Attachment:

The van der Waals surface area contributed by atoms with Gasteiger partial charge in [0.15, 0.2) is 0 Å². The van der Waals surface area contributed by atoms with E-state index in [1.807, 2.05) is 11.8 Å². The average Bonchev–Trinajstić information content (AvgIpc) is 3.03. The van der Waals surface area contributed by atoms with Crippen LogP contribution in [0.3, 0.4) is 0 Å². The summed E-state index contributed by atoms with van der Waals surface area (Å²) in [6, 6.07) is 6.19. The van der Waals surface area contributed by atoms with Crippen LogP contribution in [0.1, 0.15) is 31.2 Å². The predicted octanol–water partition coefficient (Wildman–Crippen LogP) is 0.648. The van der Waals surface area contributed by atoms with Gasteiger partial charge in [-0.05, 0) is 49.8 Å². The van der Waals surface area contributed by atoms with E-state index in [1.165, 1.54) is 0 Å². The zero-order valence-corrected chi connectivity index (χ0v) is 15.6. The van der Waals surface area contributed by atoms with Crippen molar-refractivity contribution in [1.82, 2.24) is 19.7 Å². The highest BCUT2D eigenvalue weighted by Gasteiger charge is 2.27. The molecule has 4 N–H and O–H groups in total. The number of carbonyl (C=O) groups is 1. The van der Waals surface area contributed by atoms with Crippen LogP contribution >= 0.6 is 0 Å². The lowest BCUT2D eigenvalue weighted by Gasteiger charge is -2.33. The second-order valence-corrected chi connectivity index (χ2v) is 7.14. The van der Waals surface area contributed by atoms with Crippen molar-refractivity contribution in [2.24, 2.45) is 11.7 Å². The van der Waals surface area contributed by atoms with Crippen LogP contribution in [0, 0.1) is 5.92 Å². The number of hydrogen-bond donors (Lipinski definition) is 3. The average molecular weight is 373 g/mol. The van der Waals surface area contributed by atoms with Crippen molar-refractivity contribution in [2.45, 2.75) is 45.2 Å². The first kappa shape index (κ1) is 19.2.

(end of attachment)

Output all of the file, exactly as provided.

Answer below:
The van der Waals surface area contributed by atoms with Gasteiger partial charge in [0.15, 0.2) is 0 Å². The van der Waals surface area contributed by atoms with E-state index in [1.807, 2.05) is 11.8 Å². The average Bonchev–Trinajstić information content (AvgIpc) is 3.03. The van der Waals surface area contributed by atoms with Crippen LogP contribution in [0.3, 0.4) is 0 Å². The summed E-state index contributed by atoms with van der Waals surface area (Å²) in [6, 6.07) is 6.19. The van der Waals surface area contributed by atoms with Crippen LogP contribution in [0.1, 0.15) is 31.2 Å². The predicted octanol–water partition coefficient (Wildman–Crippen LogP) is 0.648. The van der Waals surface area contributed by atoms with Gasteiger partial charge in [-0.05, 0) is 49.8 Å². The van der Waals surface area contributed by atoms with E-state index in [1.165, 1.54) is 0 Å². The zero-order valence-corrected chi connectivity index (χ0v) is 15.6. The van der Waals surface area contributed by atoms with Crippen molar-refractivity contribution in [1.82, 2.24) is 19.7 Å². The highest BCUT2D eigenvalue weighted by Gasteiger charge is 2.27. The molecule has 4 N–H and O–H groups in total. The number of carbonyl (C=O) groups is 1. The van der Waals surface area contributed by atoms with Crippen LogP contribution >= 0.6 is 0 Å². The lowest BCUT2D eigenvalue weighted by Gasteiger charge is -2.33. The second-order valence-corrected chi connectivity index (χ2v) is 7.14. The van der Waals surface area contributed by atoms with Crippen molar-refractivity contribution in [2.24, 2.45) is 11.7 Å². The van der Waals surface area contributed by atoms with Crippen LogP contribution in [0, 0.1) is 5.92 Å². The number of hydrogen-bond donors (Lipinski definition) is 3. The average molecular weight is 373 g/mol. The van der Waals surface area contributed by atoms with Crippen molar-refractivity contribution in [2.45, 2.75) is 45.2 Å². The first kappa shape index (κ1) is 19.2.